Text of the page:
Sankofa – Learn from the Past


Principle #1

When I read the description of Sankofa, it sounded like something I could agree with, and something I continually do with myself and my children. It isn’t something forgotten by white culture and only remembered by communities of color – though the term may belong to them:

Sankofa, the mythical bird who looks backward, symbolizes African Americans’ respect for insight and knowledge acquired from the past. A legacy of their West African ancestors, Sankofa reminds us that our roots ground and nourish us, hold us firm when the winds of change howl, and offer perspective about what is lasting and significant. Although Sankofa rests on the foundation of the past, its feet face forward. This ancient symbol counsels us that the past is a pathway to understanding the present and creating a strong future. Sankofa invites us to bring forward the meaningful and useful— including the values and spiritual traditions passed from previous generations— to learn from experience and to avoid the dead ends and pitfalls of history.

Bordas, Juana (2012-03-26). Salsa, Soul, and Spirit: Leadership for a Multicultural Age (p. 28). Berrett-Koehler Publishers. Kindle Edition.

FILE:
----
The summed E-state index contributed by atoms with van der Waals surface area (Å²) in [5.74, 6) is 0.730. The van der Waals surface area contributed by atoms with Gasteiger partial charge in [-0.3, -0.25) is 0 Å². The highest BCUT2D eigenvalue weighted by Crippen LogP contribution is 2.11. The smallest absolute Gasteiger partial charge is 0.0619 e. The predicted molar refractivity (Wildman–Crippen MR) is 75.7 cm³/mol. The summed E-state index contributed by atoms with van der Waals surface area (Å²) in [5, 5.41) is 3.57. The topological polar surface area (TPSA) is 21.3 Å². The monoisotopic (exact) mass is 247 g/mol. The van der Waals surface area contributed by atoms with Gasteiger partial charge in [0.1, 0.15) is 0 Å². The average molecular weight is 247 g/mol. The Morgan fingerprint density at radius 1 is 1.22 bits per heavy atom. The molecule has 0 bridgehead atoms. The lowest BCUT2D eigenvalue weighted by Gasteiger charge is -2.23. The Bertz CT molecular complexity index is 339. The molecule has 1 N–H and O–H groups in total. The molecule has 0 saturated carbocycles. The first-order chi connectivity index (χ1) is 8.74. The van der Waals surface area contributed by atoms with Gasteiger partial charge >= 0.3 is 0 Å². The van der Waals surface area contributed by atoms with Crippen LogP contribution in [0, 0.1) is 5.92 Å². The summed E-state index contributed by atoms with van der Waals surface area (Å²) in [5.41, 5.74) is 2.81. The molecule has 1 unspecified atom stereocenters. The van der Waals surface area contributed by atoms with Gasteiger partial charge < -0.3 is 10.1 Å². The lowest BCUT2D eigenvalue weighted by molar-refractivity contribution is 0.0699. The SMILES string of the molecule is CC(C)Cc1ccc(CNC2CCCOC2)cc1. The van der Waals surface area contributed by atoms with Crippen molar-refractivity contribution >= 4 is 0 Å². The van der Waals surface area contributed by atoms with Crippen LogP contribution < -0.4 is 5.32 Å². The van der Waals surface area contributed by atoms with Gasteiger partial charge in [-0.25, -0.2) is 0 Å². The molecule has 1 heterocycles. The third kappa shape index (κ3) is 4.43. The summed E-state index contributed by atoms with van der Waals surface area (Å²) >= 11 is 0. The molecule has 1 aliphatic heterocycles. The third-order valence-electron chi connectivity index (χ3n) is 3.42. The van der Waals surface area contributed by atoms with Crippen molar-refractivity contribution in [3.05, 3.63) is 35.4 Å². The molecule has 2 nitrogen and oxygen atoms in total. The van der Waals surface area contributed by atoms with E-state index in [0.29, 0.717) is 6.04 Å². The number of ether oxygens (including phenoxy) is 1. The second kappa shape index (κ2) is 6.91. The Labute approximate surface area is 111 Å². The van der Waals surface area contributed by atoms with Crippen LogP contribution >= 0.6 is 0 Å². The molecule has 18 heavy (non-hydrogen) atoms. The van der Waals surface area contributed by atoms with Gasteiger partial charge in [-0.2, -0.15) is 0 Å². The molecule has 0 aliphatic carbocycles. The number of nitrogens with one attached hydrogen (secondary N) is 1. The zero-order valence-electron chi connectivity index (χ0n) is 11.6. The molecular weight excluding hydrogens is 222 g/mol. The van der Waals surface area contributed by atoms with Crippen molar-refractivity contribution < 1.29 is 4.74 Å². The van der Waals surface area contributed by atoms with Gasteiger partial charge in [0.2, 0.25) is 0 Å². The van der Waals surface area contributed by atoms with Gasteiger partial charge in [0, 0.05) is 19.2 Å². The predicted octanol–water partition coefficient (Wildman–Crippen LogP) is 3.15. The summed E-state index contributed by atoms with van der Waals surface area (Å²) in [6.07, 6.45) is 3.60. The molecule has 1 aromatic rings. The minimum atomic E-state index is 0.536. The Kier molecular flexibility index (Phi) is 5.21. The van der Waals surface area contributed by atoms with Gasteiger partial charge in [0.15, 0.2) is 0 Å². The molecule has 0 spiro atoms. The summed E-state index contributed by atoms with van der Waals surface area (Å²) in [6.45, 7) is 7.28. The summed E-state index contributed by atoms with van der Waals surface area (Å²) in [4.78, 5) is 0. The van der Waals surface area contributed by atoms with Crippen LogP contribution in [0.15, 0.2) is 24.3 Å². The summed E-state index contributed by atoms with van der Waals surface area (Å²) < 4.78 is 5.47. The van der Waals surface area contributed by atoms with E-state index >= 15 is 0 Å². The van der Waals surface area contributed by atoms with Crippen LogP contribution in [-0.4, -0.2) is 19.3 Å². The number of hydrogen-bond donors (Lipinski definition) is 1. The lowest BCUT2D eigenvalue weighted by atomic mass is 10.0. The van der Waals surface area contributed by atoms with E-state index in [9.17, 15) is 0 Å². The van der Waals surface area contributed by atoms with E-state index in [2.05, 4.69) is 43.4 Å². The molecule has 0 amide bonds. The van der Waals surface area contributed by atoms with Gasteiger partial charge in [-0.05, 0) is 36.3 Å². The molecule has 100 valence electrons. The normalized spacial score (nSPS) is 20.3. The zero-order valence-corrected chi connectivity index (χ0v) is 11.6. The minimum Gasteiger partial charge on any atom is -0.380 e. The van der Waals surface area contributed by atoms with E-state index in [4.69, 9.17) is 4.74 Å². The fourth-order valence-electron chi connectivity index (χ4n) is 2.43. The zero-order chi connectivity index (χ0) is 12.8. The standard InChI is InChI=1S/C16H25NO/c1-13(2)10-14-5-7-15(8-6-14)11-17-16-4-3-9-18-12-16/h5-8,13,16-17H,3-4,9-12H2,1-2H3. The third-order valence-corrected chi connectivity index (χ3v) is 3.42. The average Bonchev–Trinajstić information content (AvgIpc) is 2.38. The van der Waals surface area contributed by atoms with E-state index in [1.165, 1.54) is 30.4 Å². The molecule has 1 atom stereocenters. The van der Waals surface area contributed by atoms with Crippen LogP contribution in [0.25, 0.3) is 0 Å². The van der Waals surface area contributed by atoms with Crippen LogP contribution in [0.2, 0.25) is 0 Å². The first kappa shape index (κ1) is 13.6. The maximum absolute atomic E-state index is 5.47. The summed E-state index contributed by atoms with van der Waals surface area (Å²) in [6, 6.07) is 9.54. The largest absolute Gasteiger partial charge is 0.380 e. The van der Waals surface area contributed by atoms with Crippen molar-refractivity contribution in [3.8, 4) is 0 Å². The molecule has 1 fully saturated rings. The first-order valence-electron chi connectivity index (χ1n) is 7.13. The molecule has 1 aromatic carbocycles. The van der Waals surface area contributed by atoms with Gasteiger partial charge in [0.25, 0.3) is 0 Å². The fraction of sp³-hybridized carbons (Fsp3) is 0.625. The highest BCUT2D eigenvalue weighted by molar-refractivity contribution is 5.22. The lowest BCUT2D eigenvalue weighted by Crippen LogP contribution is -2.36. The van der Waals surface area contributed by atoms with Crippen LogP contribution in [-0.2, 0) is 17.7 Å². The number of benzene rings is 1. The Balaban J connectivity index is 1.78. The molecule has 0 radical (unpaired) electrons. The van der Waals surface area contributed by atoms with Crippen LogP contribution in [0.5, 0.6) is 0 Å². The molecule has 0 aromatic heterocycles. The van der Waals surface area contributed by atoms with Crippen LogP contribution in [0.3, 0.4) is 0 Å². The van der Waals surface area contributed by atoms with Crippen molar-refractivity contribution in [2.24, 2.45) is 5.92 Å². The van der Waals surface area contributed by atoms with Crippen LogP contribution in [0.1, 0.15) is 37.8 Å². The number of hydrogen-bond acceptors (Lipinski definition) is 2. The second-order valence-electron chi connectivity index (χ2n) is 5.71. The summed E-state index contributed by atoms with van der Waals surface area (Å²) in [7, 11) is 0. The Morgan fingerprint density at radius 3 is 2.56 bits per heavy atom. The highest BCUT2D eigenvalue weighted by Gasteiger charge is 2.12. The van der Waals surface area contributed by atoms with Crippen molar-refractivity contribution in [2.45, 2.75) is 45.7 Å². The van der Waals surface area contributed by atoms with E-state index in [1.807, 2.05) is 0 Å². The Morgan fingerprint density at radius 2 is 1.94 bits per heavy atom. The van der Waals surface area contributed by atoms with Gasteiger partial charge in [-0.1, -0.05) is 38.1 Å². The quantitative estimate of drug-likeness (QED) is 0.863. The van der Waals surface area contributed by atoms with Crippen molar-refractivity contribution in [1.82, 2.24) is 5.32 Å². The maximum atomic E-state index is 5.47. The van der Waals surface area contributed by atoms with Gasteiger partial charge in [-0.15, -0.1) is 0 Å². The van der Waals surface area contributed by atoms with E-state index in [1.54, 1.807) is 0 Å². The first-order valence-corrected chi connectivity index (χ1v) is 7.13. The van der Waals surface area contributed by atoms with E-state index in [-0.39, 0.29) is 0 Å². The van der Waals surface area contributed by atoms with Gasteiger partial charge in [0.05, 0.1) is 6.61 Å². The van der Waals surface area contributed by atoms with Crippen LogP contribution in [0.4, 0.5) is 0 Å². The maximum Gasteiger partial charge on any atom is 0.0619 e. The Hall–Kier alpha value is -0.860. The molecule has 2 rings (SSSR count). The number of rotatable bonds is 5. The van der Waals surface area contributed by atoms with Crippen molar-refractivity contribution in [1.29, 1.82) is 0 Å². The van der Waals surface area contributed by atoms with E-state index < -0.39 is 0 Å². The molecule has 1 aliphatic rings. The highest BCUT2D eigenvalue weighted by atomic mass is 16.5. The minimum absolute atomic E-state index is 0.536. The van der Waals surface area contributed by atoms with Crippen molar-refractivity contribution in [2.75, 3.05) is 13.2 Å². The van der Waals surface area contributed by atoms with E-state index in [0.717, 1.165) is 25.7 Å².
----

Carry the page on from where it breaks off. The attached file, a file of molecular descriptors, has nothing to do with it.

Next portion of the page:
But when looking at the past it is important to not base our knowledge on inaccurate facts, or assumptions about the world being like we expect it to be. I think about a local historian where I grew up talking about the community of “Little Flats” being the same as the community of “South Corning” because of how the historical text in front of him described its relationship to the location of the Chemung River.  It took my grandmother to point out that at the time the text was written, the river had been in a different spot. Time and erosion had moved the river south since then. The “Little Flats” of the text no longer existed, because it had been eroded away – it wasn’t the modern “South Corning.”

Why such a long digression? Because I feel the same subtle shiftings of facts, interpretations and viewpoints in this chapter. See this example of Sankofa: